How did we get there? We began by first look­ing at what Mar­ines are do­ing today and then widened our look to in­clude those emer­ging trends that would ul­ti­mately frame the fu­ture op­er­at­ing en­vir­on­ment. Today, Mar­ines are still fight­ing in Afgh­anistan, provid­ing crisis re­sponse in the Middle East, the Afric­an lit­tor­als and the Pa­cific and stand­ing ready to re­spond to Hu­man­it­ari­an As­sist­ance/Dis­aster Re­lief ef­forts around the globe. Today’s Mar­ine Corps also has the cap­ab­il­ity and ca­pa­city to con­duct spe­cial op­er­a­tions and cy­ber war­fare. We see no short­age of de­mand for these cap­ab­il­it­ies in the fu­ture op­er­at­ing en­vir­on­ment. The bot­tom line is we are ask­ing more from our Mar­ines today than at al­most any oth­er point in our his­tory”¦a trend that will likely con­tin­ue and fur­ther bound our fu­ture.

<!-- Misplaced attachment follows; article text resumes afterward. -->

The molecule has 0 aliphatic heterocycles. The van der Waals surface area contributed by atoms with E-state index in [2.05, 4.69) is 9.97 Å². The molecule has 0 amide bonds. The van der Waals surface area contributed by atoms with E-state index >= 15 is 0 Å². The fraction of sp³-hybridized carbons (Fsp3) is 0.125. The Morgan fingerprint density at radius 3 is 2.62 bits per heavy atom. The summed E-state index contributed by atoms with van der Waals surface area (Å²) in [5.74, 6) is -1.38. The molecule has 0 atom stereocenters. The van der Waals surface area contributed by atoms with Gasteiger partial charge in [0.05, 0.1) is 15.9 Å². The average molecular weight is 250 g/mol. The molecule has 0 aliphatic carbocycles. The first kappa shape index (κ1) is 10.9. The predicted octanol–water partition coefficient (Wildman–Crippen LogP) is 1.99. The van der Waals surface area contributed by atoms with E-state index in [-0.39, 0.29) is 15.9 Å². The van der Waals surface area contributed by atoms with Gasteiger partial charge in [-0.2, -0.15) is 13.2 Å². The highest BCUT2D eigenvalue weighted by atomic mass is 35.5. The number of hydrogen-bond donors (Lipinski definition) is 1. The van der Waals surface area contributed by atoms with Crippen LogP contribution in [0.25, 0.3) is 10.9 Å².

To­mor­row’s Mar­ines will see chal­lenges such as vi­ol­ent ex­trem­ism, battles for in­flu­ence, dis­rupt­ive so­ci­et­al trans­itions, nat­ur­al dis­aster, ex­trem­ist mes­sages and ma­nip­u­lat­ive polit­ics. We will likely see crim­in­al en­ter­prises wield com­bat power once as­so­ci­ated only with states, as well as sep­ar­at­ism, ex­trem­ism and in­tol­er­ance that lead to ter­ror­ism, protests and vi­ol­ence. We will see new tech­no­lo­gies place mod­ern weapons in­to the hands of de­vel­op­ing states and non-state act­ors while the de­vel­op­ment and pro­lif­er­a­tion of ad­vanced con­ven­tion­al weapons chal­lenges our abil­ity to pro­ject power or gain ac­cess. In this se­cur­ity con­ver­gence it will be the for­ward in­flu­ence, stra­tegic mo­bil­ity, ef­fect­ive power pro­jec­tion and rap­id re­sponse cap­ab­il­it­ies Mar­ines are known for today that will define those min­im­um at­trib­utes that must en­dure and frame our fu­ture force design. We must main­tain a force that can bal­ance an in­creas­ing fo­cus in the Asia-Pa­cific re­gion, while sus­tain­ing an ever-watch­ful eye on the Middle East and Afric­an Lit­tor­al areas. Amer­ica’s Mar­ines must be po­si­tioned for­ward to counter vi­ol­ent ex­trem­ists op­er­at­ing across mul­tiple do­mains.